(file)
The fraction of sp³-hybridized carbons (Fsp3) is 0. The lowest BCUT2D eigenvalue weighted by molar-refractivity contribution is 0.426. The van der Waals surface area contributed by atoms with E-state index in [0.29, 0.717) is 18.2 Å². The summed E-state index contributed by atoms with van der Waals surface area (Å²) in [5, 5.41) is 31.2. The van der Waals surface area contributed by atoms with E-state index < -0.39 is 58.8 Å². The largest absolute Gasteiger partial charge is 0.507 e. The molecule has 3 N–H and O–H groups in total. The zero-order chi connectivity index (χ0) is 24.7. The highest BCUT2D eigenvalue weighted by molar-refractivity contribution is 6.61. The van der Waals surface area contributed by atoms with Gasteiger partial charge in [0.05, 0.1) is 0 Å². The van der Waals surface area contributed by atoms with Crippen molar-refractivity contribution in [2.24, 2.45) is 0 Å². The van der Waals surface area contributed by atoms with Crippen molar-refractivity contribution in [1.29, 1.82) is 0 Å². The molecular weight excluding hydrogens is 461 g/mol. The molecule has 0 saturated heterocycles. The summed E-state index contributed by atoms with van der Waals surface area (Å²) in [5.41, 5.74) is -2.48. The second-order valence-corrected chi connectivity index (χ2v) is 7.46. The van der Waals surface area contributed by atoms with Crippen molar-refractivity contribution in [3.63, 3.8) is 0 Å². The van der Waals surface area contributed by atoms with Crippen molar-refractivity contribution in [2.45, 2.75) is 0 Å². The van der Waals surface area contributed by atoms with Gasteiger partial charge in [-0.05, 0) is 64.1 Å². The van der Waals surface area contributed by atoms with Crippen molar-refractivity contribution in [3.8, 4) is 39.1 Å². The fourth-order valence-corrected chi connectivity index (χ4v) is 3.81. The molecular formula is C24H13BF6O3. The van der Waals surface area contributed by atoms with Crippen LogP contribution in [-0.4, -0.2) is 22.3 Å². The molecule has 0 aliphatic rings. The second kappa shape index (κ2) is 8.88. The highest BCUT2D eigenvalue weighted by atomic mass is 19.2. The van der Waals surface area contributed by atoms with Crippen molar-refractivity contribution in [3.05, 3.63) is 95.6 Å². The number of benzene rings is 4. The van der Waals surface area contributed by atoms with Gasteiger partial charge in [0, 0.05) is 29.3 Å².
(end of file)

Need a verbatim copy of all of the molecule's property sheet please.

The fraction of sp³-hybridized carbons (Fsp3) is 0. The lowest BCUT2D eigenvalue weighted by molar-refractivity contribution is 0.426. The van der Waals surface area contributed by atoms with E-state index in [0.29, 0.717) is 18.2 Å². The summed E-state index contributed by atoms with van der Waals surface area (Å²) in [5, 5.41) is 31.2. The van der Waals surface area contributed by atoms with E-state index < -0.39 is 58.8 Å². The largest absolute Gasteiger partial charge is 0.507 e. The molecule has 3 N–H and O–H groups in total. The zero-order chi connectivity index (χ0) is 24.7. The highest BCUT2D eigenvalue weighted by molar-refractivity contribution is 6.61. The van der Waals surface area contributed by atoms with Gasteiger partial charge in [0.05, 0.1) is 0 Å². The van der Waals surface area contributed by atoms with Crippen molar-refractivity contribution in [2.24, 2.45) is 0 Å². The van der Waals surface area contributed by atoms with Crippen molar-refractivity contribution in [1.29, 1.82) is 0 Å². The molecular weight excluding hydrogens is 461 g/mol. The molecule has 0 saturated heterocycles. The summed E-state index contributed by atoms with van der Waals surface area (Å²) in [5.41, 5.74) is -2.48. The second-order valence-corrected chi connectivity index (χ2v) is 7.46. The van der Waals surface area contributed by atoms with Crippen molar-refractivity contribution in [3.63, 3.8) is 0 Å². The van der Waals surface area contributed by atoms with Crippen molar-refractivity contribution in [2.45, 2.75) is 0 Å². The van der Waals surface area contributed by atoms with Gasteiger partial charge in [-0.05, 0) is 64.1 Å². The van der Waals surface area contributed by atoms with Crippen molar-refractivity contribution in [3.8, 4) is 39.1 Å². The fourth-order valence-corrected chi connectivity index (χ4v) is 3.81. The molecular formula is C24H13BF6O3. The van der Waals surface area contributed by atoms with Crippen LogP contribution in [-0.4, -0.2) is 22.3 Å². The molecule has 0 aliphatic rings. The second kappa shape index (κ2) is 8.88. The highest BCUT2D eigenvalue weighted by atomic mass is 19.2. The van der Waals surface area contributed by atoms with Crippen molar-refractivity contribution in [3.05, 3.63) is 95.6 Å². The number of benzene rings is 4. The van der Waals surface area contributed by atoms with Gasteiger partial charge in [0, 0.05) is 29.3 Å².